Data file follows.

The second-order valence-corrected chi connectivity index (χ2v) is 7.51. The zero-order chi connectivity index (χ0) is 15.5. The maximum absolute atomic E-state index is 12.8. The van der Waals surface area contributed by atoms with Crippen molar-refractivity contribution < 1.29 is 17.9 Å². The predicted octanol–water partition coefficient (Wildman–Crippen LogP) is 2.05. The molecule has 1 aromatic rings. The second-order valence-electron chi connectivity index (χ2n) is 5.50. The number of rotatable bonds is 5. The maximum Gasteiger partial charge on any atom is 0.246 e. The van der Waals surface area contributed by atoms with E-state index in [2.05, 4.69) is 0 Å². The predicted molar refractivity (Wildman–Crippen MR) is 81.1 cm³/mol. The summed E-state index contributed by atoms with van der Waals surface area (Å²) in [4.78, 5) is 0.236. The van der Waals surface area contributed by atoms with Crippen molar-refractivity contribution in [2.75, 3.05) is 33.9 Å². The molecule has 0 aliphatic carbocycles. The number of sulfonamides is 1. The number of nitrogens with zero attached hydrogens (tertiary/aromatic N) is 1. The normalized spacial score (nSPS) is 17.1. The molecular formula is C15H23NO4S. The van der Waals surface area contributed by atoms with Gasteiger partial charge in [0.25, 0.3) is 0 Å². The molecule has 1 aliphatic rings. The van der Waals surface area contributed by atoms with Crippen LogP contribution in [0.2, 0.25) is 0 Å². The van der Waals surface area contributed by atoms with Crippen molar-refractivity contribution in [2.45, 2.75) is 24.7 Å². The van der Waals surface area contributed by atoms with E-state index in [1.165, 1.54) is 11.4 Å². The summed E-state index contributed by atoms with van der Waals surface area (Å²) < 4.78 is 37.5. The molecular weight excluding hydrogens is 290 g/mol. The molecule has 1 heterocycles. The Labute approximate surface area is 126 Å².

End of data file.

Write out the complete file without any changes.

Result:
The second-order valence-corrected chi connectivity index (χ2v) is 7.51. The zero-order chi connectivity index (χ0) is 15.5. The maximum absolute atomic E-state index is 12.8. The van der Waals surface area contributed by atoms with Crippen molar-refractivity contribution < 1.29 is 17.9 Å². The predicted octanol–water partition coefficient (Wildman–Crippen LogP) is 2.05. The molecule has 1 aromatic rings. The second-order valence-electron chi connectivity index (χ2n) is 5.50. The number of rotatable bonds is 5. The maximum Gasteiger partial charge on any atom is 0.246 e. The van der Waals surface area contributed by atoms with E-state index in [2.05, 4.69) is 0 Å². The predicted molar refractivity (Wildman–Crippen MR) is 81.1 cm³/mol. The summed E-state index contributed by atoms with van der Waals surface area (Å²) in [4.78, 5) is 0.236. The van der Waals surface area contributed by atoms with Crippen molar-refractivity contribution in [2.75, 3.05) is 33.9 Å². The molecule has 0 aliphatic carbocycles. The number of sulfonamides is 1. The number of nitrogens with zero attached hydrogens (tertiary/aromatic N) is 1. The normalized spacial score (nSPS) is 17.1. The molecular formula is C15H23NO4S. The van der Waals surface area contributed by atoms with Gasteiger partial charge in [0.25, 0.3) is 0 Å². The molecule has 1 aliphatic rings. The van der Waals surface area contributed by atoms with Crippen LogP contribution in [0.2, 0.25) is 0 Å². The van der Waals surface area contributed by atoms with Crippen molar-refractivity contribution in [2.45, 2.75) is 24.7 Å². The van der Waals surface area contributed by atoms with E-state index in [1.165, 1.54) is 11.4 Å². The summed E-state index contributed by atoms with van der Waals surface area (Å²) < 4.78 is 37.5. The molecular weight excluding hydrogens is 290 g/mol. The molecule has 1 heterocycles. The Labute approximate surface area is 126 Å².